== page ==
Another imperative was ensuring enough rooting depth for meadow species. In too many green roof projects, soil depth is one of the first items squeezed in value engineering. But FXCollaborative was fully on board with the need for healthy rooting depth, helping QRP get a full 8-inch depth of soil medium baked into the structural design of the building.
The most visible part of the roof also happened to also be the most challenging for stabilization. Where a triangular facet of the roof folds down steeply near the building entrance, a special waffle system was embedded the full 8 inches to hold the soil medium place.

A Lasting Impression
Opened to the public on May 16, 2019, the 26,000-square-foot Statue of Liberty Museum achieved the two goals of the architect, FXCollaborative: to create a building that uplifts the experience of the island for all visitors, and to extend and add to the island's open space, a UNESCO World Heritage Site and home to the beloved international monument.

Respectful of the historical significance of its site and its ecological and environmental impact, the new Statue of Liberty Museum improves the experience for all of the island's 4.3 million annual visitors, is able to convey the history and message of Lady Liberty to a new generation, and anticipates achieving LEED Gold certification.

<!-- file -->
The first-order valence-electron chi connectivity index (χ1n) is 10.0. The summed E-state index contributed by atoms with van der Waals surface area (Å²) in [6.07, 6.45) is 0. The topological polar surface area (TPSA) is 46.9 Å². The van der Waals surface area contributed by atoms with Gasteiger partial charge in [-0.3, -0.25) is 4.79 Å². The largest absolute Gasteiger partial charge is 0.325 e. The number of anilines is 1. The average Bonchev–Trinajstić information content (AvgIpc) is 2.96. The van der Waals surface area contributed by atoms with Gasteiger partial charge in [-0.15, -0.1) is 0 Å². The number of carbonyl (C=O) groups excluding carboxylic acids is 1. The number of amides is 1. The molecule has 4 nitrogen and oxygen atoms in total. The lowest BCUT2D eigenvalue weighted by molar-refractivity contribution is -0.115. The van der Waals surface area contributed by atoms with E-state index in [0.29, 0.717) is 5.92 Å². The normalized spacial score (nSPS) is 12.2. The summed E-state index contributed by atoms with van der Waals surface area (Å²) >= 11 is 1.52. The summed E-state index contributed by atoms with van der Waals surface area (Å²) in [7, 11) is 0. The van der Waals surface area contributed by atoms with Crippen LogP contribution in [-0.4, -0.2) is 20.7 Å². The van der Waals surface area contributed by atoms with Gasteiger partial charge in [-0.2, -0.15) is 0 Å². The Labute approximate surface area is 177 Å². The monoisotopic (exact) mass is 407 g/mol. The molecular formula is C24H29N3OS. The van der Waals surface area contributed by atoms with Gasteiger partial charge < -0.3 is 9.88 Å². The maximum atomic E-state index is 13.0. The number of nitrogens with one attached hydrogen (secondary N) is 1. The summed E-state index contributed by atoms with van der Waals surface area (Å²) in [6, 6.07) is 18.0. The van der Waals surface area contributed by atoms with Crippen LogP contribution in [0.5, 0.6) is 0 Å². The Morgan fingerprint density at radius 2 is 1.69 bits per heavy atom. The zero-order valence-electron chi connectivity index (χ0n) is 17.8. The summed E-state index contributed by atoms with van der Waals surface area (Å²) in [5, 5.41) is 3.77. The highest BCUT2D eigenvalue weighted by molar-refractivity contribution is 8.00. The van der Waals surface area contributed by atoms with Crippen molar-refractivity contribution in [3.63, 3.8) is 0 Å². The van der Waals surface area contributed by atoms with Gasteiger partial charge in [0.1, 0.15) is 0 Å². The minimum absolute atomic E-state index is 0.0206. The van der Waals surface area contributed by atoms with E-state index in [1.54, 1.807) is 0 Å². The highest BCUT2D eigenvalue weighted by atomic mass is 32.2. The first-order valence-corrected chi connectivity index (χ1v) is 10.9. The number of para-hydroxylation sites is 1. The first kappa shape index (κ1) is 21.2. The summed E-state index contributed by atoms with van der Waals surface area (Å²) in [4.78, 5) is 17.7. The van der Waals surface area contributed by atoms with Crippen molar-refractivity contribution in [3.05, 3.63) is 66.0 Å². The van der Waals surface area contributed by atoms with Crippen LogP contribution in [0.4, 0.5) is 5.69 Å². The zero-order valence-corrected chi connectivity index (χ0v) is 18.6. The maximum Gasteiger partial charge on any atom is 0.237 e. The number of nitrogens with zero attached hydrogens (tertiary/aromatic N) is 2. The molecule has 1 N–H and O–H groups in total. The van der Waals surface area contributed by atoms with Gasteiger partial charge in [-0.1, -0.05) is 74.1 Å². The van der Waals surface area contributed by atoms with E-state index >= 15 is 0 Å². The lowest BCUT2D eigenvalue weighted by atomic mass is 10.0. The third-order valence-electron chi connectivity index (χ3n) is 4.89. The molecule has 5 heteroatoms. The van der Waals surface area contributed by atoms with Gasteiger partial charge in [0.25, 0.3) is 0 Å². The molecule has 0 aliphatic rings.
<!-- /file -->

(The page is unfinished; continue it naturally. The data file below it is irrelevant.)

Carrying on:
In the months since the museum has opened, the project has received numerous awards and acclaim. QRP has been back to monitor plant growth noting the effect of site exposure on the various seed mixes, which have allowed the best adapted plants for a given exposure to assume localized species dominance, providing a constantly shifting experience of grasses and flowers around the site.

Visitors from all over the world interact with the grasslands and meadows as they touch and photograph plants on their journey to the singular views of Lady Liberty and the harbor.

QRP states that they "are humbled as we realize that our landscape has become part of the visual memory of a visit to this iconic American symbol for generations to come."

The Statue of Liberty-Ellis Island Foundation (SOLEIF)
Architect (Design Architect & Architect of Record)
Landscape Architect
Quennell Rothschild & Partners
Experience and Exhibition Design
ESI Design
Construction Manager
Phelps Construction Group
Project Management
SBI Consultants, Inc.
Structural Engineer
DeSimone Consulting Engineers
MEP Engineer
Kohler Ronan Consulting Engineers
Civil Engineering
Langan Engineering
Torch Relocation and Illumination System Design